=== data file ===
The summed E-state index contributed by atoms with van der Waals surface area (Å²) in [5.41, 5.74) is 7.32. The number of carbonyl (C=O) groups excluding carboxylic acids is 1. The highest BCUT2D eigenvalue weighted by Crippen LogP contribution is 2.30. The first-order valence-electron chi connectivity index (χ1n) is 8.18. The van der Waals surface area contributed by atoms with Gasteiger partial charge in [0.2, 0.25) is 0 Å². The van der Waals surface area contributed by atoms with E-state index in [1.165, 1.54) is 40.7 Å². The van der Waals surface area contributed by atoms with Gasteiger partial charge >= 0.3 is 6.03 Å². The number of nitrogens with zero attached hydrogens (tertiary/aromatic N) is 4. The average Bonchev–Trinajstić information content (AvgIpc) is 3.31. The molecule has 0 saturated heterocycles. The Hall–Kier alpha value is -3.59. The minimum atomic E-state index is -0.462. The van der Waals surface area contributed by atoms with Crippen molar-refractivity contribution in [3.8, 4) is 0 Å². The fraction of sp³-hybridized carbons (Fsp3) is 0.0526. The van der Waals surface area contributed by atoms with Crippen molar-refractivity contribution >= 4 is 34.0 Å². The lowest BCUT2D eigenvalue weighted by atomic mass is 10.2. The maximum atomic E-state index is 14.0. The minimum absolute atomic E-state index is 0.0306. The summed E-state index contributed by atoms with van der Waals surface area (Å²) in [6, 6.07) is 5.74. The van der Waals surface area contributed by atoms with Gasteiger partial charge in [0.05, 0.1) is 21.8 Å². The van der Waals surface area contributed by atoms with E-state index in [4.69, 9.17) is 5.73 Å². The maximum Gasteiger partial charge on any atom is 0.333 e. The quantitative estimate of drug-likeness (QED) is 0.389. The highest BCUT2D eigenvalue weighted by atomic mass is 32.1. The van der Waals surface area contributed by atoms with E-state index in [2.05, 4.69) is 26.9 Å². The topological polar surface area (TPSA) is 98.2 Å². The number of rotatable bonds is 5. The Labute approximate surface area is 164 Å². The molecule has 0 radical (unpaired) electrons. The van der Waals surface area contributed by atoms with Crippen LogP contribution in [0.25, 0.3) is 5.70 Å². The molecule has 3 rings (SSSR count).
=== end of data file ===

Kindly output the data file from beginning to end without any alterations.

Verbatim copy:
The summed E-state index contributed by atoms with van der Waals surface area (Å²) in [5.41, 5.74) is 7.32. The number of carbonyl (C=O) groups excluding carboxylic acids is 1. The highest BCUT2D eigenvalue weighted by Crippen LogP contribution is 2.30. The first-order valence-electron chi connectivity index (χ1n) is 8.18. The van der Waals surface area contributed by atoms with Gasteiger partial charge in [0.2, 0.25) is 0 Å². The van der Waals surface area contributed by atoms with E-state index in [1.165, 1.54) is 40.7 Å². The van der Waals surface area contributed by atoms with Gasteiger partial charge >= 0.3 is 6.03 Å². The number of nitrogens with zero attached hydrogens (tertiary/aromatic N) is 4. The average Bonchev–Trinajstić information content (AvgIpc) is 3.31. The molecule has 0 saturated heterocycles. The Hall–Kier alpha value is -3.59. The minimum atomic E-state index is -0.462. The van der Waals surface area contributed by atoms with Crippen molar-refractivity contribution in [3.8, 4) is 0 Å². The fraction of sp³-hybridized carbons (Fsp3) is 0.0526. The van der Waals surface area contributed by atoms with Crippen molar-refractivity contribution >= 4 is 34.0 Å². The lowest BCUT2D eigenvalue weighted by atomic mass is 10.2. The maximum atomic E-state index is 14.0. The minimum absolute atomic E-state index is 0.0306. The summed E-state index contributed by atoms with van der Waals surface area (Å²) in [6, 6.07) is 5.74. The van der Waals surface area contributed by atoms with Gasteiger partial charge in [0.05, 0.1) is 21.8 Å². The van der Waals surface area contributed by atoms with E-state index in [4.69, 9.17) is 5.73 Å². The maximum Gasteiger partial charge on any atom is 0.333 e. The quantitative estimate of drug-likeness (QED) is 0.389. The highest BCUT2D eigenvalue weighted by atomic mass is 32.1. The van der Waals surface area contributed by atoms with E-state index in [2.05, 4.69) is 26.9 Å². The topological polar surface area (TPSA) is 98.2 Å². The number of rotatable bonds is 5. The Labute approximate surface area is 164 Å². The molecule has 0 radical (unpaired) electrons. The van der Waals surface area contributed by atoms with Crippen LogP contribution in [0.25, 0.3) is 5.70 Å². The molecule has 3 rings (SSSR count).